Simon & Schuster, New York, 2010
From my TBR pile. The only other work I’ve read by Baker is a nonfiction book, Human Smoke.
Paul Chowder, an occasionally published poet, is trying to write an introduction to a poetry anthology entitled Only Rhyme. He’s having trouble.
But every time I actually tried to start writing the introduction, as opposed to just writing notes, I felt straightjacketed. So I went out and bought a big presentation easel, and a big pad of presentation paper, and a green Sharpie pen, and a red Sharpie pen, and a blue Sharpie pen. What I thought was that I could practice talking through the introduction as if I were teaching a class.
And in order to be relaxed at the easel, I drank a Newcastle. Also coffee, so that I would be sharp. And still I wasn’t sufficiently relaxed, so I drank some Yukon Gold that I found in the liquor cabinet. No, not Yukon Gold, that’s a potato, Yukon Jack, a kind of Canadian liqueur. It was delicious. It added a slight Gaussian blur. And then some more coffee, so I’d still be sharp. Blurred, smeared, but sharp. from page 29.
Paul is adrift, his girlfriend has left him, at times he is heartsick, at times full of piss and vinegar, and his editor is getting nervous. Always, his head is filled with poetry, with language, and he talks about it. A lot. It made me laugh. He also talks about the formation of language, stuff I had to spend many hours learning about before working with students with dyslexia. Just brilliant.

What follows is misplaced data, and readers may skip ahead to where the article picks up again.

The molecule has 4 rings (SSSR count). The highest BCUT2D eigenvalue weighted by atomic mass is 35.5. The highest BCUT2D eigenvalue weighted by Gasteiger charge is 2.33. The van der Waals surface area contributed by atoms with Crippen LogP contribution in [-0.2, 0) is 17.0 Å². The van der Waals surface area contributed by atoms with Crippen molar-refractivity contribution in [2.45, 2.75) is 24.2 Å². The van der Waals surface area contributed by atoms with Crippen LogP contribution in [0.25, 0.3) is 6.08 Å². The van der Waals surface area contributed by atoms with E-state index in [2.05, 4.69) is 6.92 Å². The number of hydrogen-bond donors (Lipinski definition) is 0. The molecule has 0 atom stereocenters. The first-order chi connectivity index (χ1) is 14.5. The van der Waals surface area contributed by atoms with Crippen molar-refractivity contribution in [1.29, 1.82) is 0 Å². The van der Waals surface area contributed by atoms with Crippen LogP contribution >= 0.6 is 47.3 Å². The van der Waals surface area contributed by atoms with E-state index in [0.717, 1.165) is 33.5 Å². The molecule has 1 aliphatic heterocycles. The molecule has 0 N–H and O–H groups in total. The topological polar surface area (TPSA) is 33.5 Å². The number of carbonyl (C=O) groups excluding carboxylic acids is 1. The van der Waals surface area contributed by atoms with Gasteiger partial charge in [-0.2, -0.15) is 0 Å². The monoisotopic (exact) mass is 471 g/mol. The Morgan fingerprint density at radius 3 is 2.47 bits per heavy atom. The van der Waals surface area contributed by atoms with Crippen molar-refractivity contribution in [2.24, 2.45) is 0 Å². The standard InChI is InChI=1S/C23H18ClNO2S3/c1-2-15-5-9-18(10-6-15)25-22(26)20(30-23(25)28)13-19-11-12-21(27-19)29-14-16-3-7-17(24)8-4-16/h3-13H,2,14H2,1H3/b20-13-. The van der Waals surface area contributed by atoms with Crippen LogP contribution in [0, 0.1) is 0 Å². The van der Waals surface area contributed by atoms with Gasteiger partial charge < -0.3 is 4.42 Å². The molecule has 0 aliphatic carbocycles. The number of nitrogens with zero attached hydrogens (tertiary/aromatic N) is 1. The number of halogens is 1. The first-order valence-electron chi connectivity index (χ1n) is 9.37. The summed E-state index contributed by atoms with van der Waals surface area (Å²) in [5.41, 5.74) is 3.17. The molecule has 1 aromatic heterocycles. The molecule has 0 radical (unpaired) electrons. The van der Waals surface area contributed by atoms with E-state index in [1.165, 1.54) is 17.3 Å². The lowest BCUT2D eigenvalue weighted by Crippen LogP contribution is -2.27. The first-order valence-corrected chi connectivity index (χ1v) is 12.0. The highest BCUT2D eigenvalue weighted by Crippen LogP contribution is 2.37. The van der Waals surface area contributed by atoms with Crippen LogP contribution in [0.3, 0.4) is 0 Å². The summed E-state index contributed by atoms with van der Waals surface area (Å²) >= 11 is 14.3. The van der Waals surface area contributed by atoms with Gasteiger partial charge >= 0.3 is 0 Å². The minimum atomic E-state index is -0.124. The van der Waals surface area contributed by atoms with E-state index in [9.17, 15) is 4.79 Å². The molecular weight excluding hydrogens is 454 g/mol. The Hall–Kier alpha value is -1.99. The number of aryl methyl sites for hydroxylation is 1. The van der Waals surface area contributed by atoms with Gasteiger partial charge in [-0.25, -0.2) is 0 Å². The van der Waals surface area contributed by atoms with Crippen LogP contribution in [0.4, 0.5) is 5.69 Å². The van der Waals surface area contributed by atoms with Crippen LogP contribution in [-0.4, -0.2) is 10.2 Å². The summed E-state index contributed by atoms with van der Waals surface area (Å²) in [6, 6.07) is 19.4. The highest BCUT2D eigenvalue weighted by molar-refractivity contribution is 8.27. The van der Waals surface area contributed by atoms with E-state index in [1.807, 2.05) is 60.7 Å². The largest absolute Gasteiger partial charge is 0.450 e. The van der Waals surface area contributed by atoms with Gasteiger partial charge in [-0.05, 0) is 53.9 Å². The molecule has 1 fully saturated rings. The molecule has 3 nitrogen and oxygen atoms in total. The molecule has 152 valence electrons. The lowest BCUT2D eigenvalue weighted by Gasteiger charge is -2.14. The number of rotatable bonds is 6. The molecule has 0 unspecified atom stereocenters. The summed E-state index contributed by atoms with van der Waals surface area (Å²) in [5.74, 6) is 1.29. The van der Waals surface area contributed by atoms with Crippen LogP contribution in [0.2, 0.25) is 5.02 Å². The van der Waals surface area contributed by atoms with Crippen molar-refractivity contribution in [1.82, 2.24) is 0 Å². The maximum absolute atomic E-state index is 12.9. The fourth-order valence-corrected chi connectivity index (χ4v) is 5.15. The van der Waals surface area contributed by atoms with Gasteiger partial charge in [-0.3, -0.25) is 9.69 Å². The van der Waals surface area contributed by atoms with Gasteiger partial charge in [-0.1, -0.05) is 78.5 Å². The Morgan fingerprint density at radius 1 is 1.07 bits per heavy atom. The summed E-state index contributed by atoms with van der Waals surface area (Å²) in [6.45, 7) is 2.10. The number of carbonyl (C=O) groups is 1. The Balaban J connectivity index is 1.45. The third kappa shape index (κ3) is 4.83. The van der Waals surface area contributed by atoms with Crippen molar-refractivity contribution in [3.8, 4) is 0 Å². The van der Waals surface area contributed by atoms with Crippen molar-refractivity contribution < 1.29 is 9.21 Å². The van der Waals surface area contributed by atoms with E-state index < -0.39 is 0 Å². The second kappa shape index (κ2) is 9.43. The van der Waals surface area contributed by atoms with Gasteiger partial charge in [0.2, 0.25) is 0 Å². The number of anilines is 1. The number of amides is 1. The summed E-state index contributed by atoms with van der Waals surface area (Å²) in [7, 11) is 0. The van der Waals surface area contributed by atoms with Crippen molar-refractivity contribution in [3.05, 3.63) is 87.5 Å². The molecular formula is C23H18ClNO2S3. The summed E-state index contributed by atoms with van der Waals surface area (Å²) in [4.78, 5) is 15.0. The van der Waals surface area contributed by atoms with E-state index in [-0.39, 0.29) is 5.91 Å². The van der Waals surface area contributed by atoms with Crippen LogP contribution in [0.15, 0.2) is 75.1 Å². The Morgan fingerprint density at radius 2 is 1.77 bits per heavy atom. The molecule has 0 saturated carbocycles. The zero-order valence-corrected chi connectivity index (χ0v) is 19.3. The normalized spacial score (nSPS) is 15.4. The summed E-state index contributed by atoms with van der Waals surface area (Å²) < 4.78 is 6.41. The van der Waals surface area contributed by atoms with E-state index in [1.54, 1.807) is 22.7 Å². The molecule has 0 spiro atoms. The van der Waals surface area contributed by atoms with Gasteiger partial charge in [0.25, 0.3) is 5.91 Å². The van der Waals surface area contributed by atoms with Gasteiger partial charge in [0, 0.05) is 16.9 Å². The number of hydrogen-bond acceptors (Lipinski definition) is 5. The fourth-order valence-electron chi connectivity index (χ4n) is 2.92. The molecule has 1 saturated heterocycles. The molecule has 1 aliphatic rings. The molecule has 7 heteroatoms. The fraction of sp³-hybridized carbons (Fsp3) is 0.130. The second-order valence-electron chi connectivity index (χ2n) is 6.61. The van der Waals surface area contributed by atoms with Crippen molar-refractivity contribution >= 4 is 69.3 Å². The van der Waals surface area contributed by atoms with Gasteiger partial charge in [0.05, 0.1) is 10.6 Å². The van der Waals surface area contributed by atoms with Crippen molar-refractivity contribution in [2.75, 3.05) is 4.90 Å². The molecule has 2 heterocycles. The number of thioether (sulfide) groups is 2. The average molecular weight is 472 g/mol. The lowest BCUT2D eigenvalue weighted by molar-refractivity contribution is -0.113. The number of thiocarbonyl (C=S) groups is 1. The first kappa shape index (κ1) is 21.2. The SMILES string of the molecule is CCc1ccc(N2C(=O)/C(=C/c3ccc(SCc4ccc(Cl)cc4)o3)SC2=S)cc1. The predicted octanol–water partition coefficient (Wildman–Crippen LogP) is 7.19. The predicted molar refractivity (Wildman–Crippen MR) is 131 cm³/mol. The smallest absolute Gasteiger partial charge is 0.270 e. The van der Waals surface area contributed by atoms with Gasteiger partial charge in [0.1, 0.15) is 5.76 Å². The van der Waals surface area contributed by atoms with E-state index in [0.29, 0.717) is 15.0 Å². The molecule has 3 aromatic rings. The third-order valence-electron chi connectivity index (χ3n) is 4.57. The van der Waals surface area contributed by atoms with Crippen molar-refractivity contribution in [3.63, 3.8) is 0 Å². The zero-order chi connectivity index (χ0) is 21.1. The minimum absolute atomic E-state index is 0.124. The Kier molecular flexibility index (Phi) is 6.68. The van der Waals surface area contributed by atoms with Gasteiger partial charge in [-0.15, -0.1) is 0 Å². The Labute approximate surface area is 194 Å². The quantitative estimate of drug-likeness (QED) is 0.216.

Baby talk, which is full of rhyme, is really the way you learn to figure out what’s like and what’s not like, and what is a discrete word , or an utterence, and what is just a transition between two words.
How does it happen? Well, it happens gradually, and it happens by matching. Matching within and matching without. First you have to learn that a certain feeling in one part of your body, your tongue, matches with a certain feeling in your brain, which is a sound. A slightly different feeling in your tongue matches with a different sound coming out of your mouth and a different sensation of muscular control registering in your brain. Each subtle difference of sound feels different. And this is all very difficult and takes a lot of trial and error and babbling and drooling and lip popping and laughing. from page 107.
I like poetry. It is obvious that Nicholson Baker likes poetry. He has written one of the best books about poetry I have read. Fiction or nonfiction. Maybe the best. He talks about rhythm and meter in ways that are easy to understand, ways that are fun, like a pop song with a great hook. I don’t think you even have to like poetry to enjoy this novel. If you don’t, The Anthologist might open up a whole new world for you.